Politics & Policy

The Violence of Forgotten History

A Review of A History of Violence.

“Sometimes you depress me,” says a high-school-aged girl near the beginning of director David Cronenberg’s new film, A History of Violence. She is referring to her friend’s assessment of the possibilities for their future–bad jobs, love affairs, and alcoholism–equally depressing is Cronenberg’s grisly oeuvre, and History is no exception. A relational drama disguised as a chilly revenge flick, it is a disturbing yet deeply sympathetic look at both man’s capacity for violence and its moral cost.

From the Scanners and the The Fly to the Naked Lunch and the eXistenZ, Cronenberg’s films have often been referred to as “venereal horror”–marked by an odd mixture of spilled bowels and tender pathos. Here, his propensity for biological freak shows is kept to a minimum; but he once again examines the transformation of a protagonist from civilized being to something far more primal. Cronenberg’s steely, flat direction emphasizes normalcy, but repeatedly allows the interjection of disquieting violence to expose civil society’s inherent frailty.

The tone of subdued menace is evidenced by the casually shocking opening scene in which two drifters quietly murder a family in a small town hotel. It’s an act of galling brutality, yet what’s most appalling is the ennui with which it’s carried out. Cronenberg understands that true horror comes not from the outrageous, cartoonish violence prevalent in so many Hollywood action films, but from the intrusion of merciless evil into daily life. It’s terrifying because it’s so utterly mundane.

The film’s focus on the mundane continues as it shifts to another small town where diner owner Tom Stall (Viggo Mortensen) lives an idyllic Midwestern life. Married, with a teenage son and an elementary school daughter, Stall is compassionate and soft-spoken, a loving father and husband who knows all his customers by name. But when the drifters from the prologue arrive at his diner, he reacts with a startlingly efficient ferocity, killing them in a burst of breathtaking violence. As in the opening scene, Stall’s vigilantism is arresting because of the calm that surrounds it.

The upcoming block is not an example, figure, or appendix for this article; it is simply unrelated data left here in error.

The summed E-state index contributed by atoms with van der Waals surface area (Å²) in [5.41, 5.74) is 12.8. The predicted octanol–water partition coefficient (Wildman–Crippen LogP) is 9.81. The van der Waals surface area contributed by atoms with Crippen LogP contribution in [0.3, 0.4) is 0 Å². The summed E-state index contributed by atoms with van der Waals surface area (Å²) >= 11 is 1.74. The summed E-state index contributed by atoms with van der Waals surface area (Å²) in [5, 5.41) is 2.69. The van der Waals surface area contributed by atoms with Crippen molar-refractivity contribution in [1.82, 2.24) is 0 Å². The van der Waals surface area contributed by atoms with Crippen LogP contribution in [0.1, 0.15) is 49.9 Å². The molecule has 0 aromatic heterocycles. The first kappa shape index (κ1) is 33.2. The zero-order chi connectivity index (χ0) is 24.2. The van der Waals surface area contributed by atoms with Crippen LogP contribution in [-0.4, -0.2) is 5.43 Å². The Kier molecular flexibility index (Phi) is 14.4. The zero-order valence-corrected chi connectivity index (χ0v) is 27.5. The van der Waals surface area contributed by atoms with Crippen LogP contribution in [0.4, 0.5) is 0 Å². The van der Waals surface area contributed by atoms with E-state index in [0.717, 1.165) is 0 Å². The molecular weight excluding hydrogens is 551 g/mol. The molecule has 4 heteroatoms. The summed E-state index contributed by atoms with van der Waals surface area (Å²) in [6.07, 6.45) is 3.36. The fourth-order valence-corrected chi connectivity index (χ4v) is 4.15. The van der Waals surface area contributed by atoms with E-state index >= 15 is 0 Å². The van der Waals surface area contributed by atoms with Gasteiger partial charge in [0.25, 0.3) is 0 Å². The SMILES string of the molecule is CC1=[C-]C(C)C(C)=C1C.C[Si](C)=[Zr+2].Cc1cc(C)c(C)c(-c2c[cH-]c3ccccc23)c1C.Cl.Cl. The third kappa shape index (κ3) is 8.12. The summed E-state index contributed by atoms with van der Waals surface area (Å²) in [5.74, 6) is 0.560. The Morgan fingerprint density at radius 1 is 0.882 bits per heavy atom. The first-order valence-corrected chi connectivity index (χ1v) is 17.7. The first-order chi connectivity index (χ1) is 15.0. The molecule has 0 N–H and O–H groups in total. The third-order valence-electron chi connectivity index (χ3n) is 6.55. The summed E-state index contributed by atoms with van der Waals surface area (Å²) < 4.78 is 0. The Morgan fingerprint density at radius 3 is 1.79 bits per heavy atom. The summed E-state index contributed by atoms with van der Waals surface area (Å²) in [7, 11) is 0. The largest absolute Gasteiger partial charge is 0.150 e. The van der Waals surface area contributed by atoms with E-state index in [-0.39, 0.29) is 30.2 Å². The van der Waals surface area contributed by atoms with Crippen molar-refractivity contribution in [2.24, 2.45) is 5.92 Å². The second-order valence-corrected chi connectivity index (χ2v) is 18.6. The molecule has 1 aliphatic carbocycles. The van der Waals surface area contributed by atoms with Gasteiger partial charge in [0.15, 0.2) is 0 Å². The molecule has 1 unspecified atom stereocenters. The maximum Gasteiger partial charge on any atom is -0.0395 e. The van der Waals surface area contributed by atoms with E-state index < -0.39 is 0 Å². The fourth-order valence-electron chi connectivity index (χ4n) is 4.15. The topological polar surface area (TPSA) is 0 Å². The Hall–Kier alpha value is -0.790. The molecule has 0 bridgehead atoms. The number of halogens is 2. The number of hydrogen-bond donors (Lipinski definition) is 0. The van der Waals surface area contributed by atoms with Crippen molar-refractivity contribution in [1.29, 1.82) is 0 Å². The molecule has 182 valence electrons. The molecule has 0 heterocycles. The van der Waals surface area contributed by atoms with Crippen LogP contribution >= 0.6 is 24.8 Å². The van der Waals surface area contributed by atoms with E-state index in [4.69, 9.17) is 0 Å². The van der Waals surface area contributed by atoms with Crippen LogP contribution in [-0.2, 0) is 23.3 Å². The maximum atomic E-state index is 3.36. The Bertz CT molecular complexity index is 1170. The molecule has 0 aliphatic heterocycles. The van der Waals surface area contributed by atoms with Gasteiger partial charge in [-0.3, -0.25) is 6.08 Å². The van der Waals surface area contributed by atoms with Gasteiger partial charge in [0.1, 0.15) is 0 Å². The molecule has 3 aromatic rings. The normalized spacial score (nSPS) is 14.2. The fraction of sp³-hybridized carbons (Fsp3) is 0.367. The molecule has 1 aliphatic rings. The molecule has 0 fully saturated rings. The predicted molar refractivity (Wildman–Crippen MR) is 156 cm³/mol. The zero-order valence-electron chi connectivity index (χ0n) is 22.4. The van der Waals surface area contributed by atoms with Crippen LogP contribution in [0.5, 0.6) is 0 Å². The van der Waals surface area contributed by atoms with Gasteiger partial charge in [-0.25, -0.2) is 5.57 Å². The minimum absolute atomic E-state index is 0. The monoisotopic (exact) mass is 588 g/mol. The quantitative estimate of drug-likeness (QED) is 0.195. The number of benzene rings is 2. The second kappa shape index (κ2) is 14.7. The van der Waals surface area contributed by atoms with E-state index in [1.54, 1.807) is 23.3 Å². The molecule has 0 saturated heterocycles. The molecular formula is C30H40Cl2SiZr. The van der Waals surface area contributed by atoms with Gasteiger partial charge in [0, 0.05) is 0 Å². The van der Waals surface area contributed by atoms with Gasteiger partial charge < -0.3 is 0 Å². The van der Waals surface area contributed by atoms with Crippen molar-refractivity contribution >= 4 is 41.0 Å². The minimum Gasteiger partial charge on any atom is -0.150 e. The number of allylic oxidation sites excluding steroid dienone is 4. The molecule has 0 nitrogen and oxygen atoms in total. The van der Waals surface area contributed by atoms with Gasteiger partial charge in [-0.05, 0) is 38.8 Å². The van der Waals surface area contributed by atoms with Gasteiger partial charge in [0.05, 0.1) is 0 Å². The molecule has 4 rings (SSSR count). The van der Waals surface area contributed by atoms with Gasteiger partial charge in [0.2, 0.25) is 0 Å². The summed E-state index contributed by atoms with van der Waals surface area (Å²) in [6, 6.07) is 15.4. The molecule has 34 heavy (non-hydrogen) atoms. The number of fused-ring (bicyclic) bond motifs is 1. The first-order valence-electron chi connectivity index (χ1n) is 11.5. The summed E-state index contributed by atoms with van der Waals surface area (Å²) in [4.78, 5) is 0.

Cronenberg likes to strip things down to their essence, both physically and mentally, and while History avoids the overtly psychosexual man-to-beast metamorphosis of The Fly, it is still very much concerned with rooting out Stall’s baser instincts. Mortensen, to his credit, keeps those instincts an enigma without being too vague. He plays Stall with humble grace, but his gaunt, hollowed-out face always seems on the verge of exposing some mysterious sorrow. He’s both transparent and inscrutable.

It’s that mystery on which the film’s primary conflict pivots, as a gang of Mafia goons led by one-eyed creep Carl Fogerty (a smirking, reptilian Ed Harris) arrives in town, threatening Stall’s family while accusing him of mob roots. Mortensen’s delicately balanced performance never lets on as to whether Stall’s mournful reticence is a result of a murderous past or the strain of defending his family.

For all its gangster intrigue, History is primarily a delicate portrait of the effects of violence on family life. Stall’s son, initially a self-effacing, shy high schooler, erupts into acts of outrageous violence on his own, and Stall is placed in the difficult position of excusing his own behavior while chastising his son’s. His wife, at first shocked by her husband’s acts, must contend with her spouse’s newfound capacity for brutality; she finds it both exciting and fearsome.

In a way, History is a counterpoint to this year’s earlier film about marriage, deception, and violence, Mr. and Mrs. Smith. History is deadly serious in every way that Smith was deadly silly, but both hinge on the idea that marriages–the closest of all relationships–rely on honesty about one’s past. Discovering deceit in a marital relationship can lead to conflict–and in both films it does–but it’s only through the unveiling of one’s history that the relationship can grow.

The revelations afforded by that history can be difficult. In the case of Stall, they manifest themselves as a series of increasingly savage acts. Cronenberg’s approach to violence has always been one of both fascination and repulsion; for him, the destruction of the flesh is terrifying, but must nonetheless be examined in meticulous, unblinking detail. History’s ghoulish violence is not for the squeamish, but despite Cronenberg’s horror-film roots, it’s never played purely for exploitation. The violence, when it occurs, is kinetic and exciting, a swift flurry of gunshots and thudding fists, but it always finishes with images of the disfigured bodies left in its wake. Cronenberg is keenly aware of the thrill of violent action, but never lets viewers forget its destructive power.

Peter Suderman is assistant editorial director at the Competitive Enterprise Institute.

Members of the National Review editorial and operational teams are included under the umbrella “NR Staff.”


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